In the first element, set the Linked Transform to Bridge and the Active Euler Angle to (X:90, Y:0, Z:0).
Enter Node10 and Node15 for Node A and Node B (or vice versa).
In the second element, use the same values for the Linked Transform and Active Euler Angle. Set Node A and Node B to Node21 and Node22.
Linker does not update automatically, so add a SnapEvent in the DragSpinner by using the + icon.
Fill in the empty field with the SpinnerControl and select Linker ▸ UpdateRotationLinks in the Action drop-down.
In Play mode, select one of those four nodes with the Game and Scene views active. Rotate the SpinnerControl.
The gizmo line switches to its active color when the X rotation is 90 degrees. Likewise, it deactivates when the X rotation is anything else.
Try to cross from the HorizontalPlatform to the Bridge when the links are inactive. The cursor appears, but the player doesn’t move. So you’ve successfully blocked the player from moving across the bridge when it’s in the wrong position.
Adding Node Events
Right now, the SpinnerControl is still active when the player crosses the bridge. That means that if you spin the bridge while the player is walking over it, you get a weird movement like this:
To fix this, you’ll use a node’s GameEvent to set up custom behavior. You want to disable the SpinnerControl when the player reaches Node15 or Node22. This prevents the bridge from rotating while the player is walking across it.
Select Node15. Click the + icon twice in the GameEvent to create two new actions.
Drag the SpinnerControl into the empty field for both actions.
In the first action, select DragSpinner ▸ EnableSpinner. Make sure you’ve unchecked the checkbox for false.
In the second action, select Highlighter ▸ EnableHighlight. Again, be sure you’ve unchecked the checkbox for false.
Repeat these steps for Node21. When the player walks across the bridge, the SpinnerControl will now be inactive, avoiding any weird animation.
But don’t forget, you want to be able to move the bridge again once the character has finished crossing it. So mirror these steps for Node10 and Node22 to re-enable the SpinnerControl once the character has left the bridge. This time, select true for each checkbox.
Now, when the character walks to the bridge, the SpinnerControl disables itself. Walking off the bridge re-enables the Highlighter and Drag Spinner components.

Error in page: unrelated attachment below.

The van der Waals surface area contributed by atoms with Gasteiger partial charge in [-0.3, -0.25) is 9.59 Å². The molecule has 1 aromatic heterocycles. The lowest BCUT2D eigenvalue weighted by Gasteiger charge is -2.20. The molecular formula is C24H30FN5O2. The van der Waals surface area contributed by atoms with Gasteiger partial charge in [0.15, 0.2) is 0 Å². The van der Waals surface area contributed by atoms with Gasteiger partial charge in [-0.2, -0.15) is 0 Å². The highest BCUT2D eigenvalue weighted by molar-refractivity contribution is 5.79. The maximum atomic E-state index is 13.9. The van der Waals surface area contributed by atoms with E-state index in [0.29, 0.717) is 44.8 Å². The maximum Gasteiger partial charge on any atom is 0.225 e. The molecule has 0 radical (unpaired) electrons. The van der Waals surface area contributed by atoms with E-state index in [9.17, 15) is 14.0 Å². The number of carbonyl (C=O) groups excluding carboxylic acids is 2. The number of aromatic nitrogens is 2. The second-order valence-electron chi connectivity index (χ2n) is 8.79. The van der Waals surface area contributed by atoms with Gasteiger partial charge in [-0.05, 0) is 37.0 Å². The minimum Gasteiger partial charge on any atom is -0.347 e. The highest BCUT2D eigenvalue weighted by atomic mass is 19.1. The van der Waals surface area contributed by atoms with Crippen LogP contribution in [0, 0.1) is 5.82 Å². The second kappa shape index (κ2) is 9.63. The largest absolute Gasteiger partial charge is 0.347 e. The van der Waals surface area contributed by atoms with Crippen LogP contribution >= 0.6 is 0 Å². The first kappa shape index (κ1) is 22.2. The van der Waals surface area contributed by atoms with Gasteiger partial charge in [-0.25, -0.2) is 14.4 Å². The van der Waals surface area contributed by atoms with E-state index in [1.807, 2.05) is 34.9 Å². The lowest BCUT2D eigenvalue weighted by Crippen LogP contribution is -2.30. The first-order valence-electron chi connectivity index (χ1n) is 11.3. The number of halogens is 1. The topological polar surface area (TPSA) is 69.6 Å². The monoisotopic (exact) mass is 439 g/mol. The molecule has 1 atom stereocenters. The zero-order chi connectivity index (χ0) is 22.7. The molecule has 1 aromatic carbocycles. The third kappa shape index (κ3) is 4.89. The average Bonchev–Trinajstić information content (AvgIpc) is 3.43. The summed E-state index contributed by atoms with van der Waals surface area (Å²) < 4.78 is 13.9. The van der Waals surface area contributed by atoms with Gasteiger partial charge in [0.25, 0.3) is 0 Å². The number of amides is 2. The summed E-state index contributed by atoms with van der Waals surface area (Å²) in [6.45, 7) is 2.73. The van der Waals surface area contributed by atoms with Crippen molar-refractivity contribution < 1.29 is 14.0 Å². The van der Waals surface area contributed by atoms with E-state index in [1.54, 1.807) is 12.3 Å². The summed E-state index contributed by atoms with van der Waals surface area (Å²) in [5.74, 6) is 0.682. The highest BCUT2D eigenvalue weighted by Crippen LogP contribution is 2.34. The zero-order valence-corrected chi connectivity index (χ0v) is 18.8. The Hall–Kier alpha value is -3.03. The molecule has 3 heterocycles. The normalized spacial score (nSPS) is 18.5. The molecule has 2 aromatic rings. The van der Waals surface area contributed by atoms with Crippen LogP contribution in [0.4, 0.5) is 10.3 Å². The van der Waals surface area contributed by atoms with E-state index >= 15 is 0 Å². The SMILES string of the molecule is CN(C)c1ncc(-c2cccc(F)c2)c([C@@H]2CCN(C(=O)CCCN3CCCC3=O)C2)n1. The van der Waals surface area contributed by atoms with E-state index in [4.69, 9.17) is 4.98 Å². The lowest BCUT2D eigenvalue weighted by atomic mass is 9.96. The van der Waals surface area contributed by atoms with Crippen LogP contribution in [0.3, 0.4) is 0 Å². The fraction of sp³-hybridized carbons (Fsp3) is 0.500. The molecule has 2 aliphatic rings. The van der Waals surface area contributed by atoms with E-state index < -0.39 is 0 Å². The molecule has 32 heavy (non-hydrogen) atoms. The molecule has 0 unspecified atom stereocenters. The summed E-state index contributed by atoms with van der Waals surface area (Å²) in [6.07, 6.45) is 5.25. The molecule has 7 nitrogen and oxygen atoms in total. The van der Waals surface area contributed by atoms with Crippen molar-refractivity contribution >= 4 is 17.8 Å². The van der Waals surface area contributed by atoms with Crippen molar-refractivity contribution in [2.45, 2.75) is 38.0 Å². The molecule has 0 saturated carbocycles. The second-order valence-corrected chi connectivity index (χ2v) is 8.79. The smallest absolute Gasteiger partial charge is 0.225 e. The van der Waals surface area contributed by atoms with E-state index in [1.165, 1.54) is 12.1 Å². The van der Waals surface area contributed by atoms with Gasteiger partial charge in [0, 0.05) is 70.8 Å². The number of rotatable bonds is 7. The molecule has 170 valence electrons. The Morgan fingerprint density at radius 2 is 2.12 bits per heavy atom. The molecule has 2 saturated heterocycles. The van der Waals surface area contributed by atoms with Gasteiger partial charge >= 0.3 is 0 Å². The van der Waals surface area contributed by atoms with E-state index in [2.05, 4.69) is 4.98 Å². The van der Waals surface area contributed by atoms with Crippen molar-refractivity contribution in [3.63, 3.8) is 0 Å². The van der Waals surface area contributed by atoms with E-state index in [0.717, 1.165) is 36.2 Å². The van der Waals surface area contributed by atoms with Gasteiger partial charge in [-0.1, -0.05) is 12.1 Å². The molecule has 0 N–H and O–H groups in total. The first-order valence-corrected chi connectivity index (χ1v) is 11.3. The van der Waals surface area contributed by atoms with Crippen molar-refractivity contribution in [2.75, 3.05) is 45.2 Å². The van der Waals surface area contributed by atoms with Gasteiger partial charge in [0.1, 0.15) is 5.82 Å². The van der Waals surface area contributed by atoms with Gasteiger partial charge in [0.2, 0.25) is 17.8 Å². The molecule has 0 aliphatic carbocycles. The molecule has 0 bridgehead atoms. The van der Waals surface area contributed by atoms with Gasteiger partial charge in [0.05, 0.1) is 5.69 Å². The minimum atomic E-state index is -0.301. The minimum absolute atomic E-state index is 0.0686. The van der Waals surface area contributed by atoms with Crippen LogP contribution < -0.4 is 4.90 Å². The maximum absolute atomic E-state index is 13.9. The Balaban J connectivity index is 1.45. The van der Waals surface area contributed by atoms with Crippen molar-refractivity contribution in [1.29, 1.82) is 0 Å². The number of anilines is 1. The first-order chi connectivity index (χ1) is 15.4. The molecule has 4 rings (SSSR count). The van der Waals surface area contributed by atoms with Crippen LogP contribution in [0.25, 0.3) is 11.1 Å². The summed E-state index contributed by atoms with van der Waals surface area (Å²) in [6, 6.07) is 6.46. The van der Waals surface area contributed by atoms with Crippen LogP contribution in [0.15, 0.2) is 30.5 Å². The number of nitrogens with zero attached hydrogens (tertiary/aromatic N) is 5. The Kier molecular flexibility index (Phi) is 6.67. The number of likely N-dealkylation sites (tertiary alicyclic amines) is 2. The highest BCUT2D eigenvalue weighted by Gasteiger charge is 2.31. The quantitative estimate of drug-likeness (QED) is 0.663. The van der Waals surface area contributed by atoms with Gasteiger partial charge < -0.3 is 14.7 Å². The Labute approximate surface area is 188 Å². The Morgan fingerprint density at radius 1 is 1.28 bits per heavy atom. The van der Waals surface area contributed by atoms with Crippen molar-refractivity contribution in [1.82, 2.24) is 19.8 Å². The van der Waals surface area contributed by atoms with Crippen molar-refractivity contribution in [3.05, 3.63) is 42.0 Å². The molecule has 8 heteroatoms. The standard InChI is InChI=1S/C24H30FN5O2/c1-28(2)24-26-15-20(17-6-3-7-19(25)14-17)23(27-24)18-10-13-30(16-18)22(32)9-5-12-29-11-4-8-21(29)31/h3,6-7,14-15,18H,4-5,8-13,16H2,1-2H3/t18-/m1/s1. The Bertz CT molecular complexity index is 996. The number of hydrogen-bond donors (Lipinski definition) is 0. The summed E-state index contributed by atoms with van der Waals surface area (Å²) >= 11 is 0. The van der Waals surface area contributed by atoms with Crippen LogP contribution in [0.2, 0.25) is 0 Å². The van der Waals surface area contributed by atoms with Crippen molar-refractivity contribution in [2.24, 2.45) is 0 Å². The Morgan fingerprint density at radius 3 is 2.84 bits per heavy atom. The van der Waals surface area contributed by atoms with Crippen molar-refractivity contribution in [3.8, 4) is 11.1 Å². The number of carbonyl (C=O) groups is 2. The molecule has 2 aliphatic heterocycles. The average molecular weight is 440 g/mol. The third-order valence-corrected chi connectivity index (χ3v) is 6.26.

Completing the Game Manager
With the platforms all connected, the player can now walk to the Goal at the top of the stairs. However, you’re not quite done yet. You still need a manager script to check for the win condition. When you add this, you’ll also provide a basic user interface to start and end the level.
Drag the GameManager prefab into the Hierarchy. Nested under the GameManager is a ScreenFader GameObject. This contains a component of the same name that fades in to provide a better starting transition when the game starts.
Update checks each frame if the player has reached the GoalNode. Test this by walking to the top of the StairsPlatform. GameManager invokes Win to end the level.
Use the Restart button to play again.
Hooray! You’ve now created your own Monument Valley-style game.
Where to Go From Here?
Congratulations on finishing this tutorial! Click the Download Materials button at the top or bottom of the tutorial to explore the completed project.
Check out the final version of this project from the downloaded materials. It contains an AlternateLevel in Scenes that shows a slightly more advanced treatment of the bridge platform. Notice that its Clickable tiles have more than one node attached.
The player must now use the sides and bottom of the Bridge as walkable surfaces. This time, you’ll need a few more clicks to reach the goal.
Of course, this prototype just scratches the surface of the game’s unique mechanics.
Use everything included in the sample project to build a more challenging scene. If you’re comfortable with C#, feel free to extend the scripted components. With just a little work, you can make your own perspective-bending puzzler!
There are a load more tutorials on this site that cover how to make certain game types or mechanics. Start your search here and check them out!
Thanks so much for reading this tutorial. If you have any questions or comments, join the discussion below.